Face it: We're turning into a nation of stock market obsessives, all seemingly convinced that each twist and turn of the S&P 500-stock index will alone determine whether we can live like kings or will have trouble making the minimum payment on our credit-card bill next month.
Ken Brown in "Safe Havens" from Smart Money (August 1998) Anybody who thinks he has a crystal ball, anybody who thinks he can arrive at a thesis and stick with it about winners and losers -- some sort of magic divining rod to sort out wheat and chaff -- is a charlatan. A quack. A phony.
James J. Cramer in "Wrong! Rear Echelon Revelations" $$ from TheStreet.com (7/29/98)You can't see where you're going if you're staring into the rearview mirror. The benefit of owning foreign stocks is so clear that, to my mind, the only question is this: Where are the risks and values today? But bear in mind that I have been risk-averse for almost 20 years, so those who are not on the side of caution may disagree with my opinions. The most obvious risk I see is in the high valuations in the U.S. stock market. The current level of this market simply does not afford an adequate margin of safety.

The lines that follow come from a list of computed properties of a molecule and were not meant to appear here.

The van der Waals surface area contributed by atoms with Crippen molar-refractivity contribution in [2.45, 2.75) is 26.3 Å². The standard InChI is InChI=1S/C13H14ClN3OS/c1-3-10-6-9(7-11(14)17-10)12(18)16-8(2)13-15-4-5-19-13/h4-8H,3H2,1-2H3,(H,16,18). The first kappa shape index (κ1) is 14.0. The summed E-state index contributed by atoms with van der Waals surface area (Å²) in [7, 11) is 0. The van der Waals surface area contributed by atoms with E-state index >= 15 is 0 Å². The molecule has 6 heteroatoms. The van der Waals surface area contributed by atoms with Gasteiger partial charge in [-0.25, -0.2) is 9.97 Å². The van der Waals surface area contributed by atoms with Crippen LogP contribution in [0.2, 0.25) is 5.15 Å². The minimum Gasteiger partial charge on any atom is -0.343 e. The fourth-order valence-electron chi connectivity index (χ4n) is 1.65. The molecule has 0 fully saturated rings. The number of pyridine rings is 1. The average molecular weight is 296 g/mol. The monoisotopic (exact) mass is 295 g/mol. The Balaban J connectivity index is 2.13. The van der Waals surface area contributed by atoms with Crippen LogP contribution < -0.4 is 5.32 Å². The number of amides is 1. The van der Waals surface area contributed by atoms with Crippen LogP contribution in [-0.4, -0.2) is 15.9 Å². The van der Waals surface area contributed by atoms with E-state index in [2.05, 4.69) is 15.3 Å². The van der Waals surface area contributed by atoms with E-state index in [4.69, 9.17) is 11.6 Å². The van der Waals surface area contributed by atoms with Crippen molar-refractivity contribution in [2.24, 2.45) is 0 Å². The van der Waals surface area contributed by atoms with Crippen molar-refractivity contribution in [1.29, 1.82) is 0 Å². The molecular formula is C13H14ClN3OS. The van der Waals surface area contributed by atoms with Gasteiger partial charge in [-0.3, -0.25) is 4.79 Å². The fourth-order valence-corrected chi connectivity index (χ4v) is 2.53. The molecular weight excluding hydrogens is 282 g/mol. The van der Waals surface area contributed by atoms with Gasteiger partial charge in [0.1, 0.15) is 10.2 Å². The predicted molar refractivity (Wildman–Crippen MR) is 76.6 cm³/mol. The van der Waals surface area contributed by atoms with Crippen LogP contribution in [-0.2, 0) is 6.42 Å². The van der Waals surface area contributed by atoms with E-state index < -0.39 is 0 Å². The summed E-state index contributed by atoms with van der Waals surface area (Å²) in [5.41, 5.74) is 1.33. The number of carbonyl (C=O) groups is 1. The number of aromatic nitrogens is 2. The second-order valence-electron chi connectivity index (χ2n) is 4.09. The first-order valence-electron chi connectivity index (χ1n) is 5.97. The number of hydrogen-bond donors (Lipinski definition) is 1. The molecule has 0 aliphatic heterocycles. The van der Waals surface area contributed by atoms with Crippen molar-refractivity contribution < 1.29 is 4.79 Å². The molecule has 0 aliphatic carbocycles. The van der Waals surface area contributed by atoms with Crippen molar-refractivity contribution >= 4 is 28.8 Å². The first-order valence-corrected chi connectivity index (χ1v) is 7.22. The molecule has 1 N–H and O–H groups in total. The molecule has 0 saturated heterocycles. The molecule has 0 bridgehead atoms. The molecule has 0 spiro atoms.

Jean-Marie Eveillard in "Looking Abroad For Value" in Bloomberg Personal Finance (July/August 1998)To make money by predicting the business cycle, you must be able to identify peaks and troughs of economic activity before they actually occur, a skill very few if any economists possess. Yet business-cycle forecasting is a popular Wall Street endeavor not because it is successful--most of the time it is not--but because the potential gains from successfully calling business booms and busts are so large.
Jeremy J. Siegel in Stocks for the Long Run
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